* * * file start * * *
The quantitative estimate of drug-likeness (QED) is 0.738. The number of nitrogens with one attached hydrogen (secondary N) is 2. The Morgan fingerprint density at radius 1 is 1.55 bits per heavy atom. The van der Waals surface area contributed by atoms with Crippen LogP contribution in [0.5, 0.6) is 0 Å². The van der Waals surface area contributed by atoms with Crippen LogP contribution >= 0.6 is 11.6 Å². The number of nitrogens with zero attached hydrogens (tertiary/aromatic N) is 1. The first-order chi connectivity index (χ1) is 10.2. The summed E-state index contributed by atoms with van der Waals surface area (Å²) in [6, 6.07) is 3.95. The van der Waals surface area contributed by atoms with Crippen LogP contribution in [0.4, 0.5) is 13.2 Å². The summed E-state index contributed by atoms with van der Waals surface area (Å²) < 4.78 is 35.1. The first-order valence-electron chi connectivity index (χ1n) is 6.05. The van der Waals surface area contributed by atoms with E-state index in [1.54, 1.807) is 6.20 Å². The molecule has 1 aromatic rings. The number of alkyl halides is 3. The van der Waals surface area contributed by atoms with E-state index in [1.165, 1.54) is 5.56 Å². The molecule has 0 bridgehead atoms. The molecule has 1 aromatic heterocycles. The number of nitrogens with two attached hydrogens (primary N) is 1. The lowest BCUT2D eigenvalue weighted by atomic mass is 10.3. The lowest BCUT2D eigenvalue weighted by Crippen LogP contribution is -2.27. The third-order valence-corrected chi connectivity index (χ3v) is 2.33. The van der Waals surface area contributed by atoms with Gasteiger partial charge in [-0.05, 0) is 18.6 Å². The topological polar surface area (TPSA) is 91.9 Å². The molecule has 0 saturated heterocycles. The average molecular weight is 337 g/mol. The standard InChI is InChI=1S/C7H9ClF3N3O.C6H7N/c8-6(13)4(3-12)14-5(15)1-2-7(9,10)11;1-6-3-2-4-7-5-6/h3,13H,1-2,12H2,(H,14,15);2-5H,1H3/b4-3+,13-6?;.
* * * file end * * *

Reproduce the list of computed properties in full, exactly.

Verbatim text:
The quantitative estimate of drug-likeness (QED) is 0.738. The number of nitrogens with one attached hydrogen (secondary N) is 2. The Morgan fingerprint density at radius 1 is 1.55 bits per heavy atom. The van der Waals surface area contributed by atoms with Crippen LogP contribution in [0.5, 0.6) is 0 Å². The van der Waals surface area contributed by atoms with Crippen LogP contribution >= 0.6 is 11.6 Å². The number of nitrogens with zero attached hydrogens (tertiary/aromatic N) is 1. The first-order chi connectivity index (χ1) is 10.2. The summed E-state index contributed by atoms with van der Waals surface area (Å²) in [6, 6.07) is 3.95. The van der Waals surface area contributed by atoms with Crippen LogP contribution in [0.4, 0.5) is 13.2 Å². The summed E-state index contributed by atoms with van der Waals surface area (Å²) < 4.78 is 35.1. The first-order valence-electron chi connectivity index (χ1n) is 6.05. The van der Waals surface area contributed by atoms with E-state index in [1.54, 1.807) is 6.20 Å². The molecule has 1 aromatic rings. The number of alkyl halides is 3. The van der Waals surface area contributed by atoms with E-state index in [1.165, 1.54) is 5.56 Å². The molecule has 0 bridgehead atoms. The molecule has 1 aromatic heterocycles. The number of nitrogens with two attached hydrogens (primary N) is 1. The lowest BCUT2D eigenvalue weighted by atomic mass is 10.3. The lowest BCUT2D eigenvalue weighted by Crippen LogP contribution is -2.27. The third-order valence-corrected chi connectivity index (χ3v) is 2.33. The van der Waals surface area contributed by atoms with Gasteiger partial charge in [-0.05, 0) is 18.6 Å². The topological polar surface area (TPSA) is 91.9 Å². The molecule has 0 saturated heterocycles. The average molecular weight is 337 g/mol. The standard InChI is InChI=1S/C7H9ClF3N3O.C6H7N/c8-6(13)4(3-12)14-5(15)1-2-7(9,10)11;1-6-3-2-4-7-5-6/h3,13H,1-2,12H2,(H,14,15);2-5H,1H3/b4-3+,13-6?;.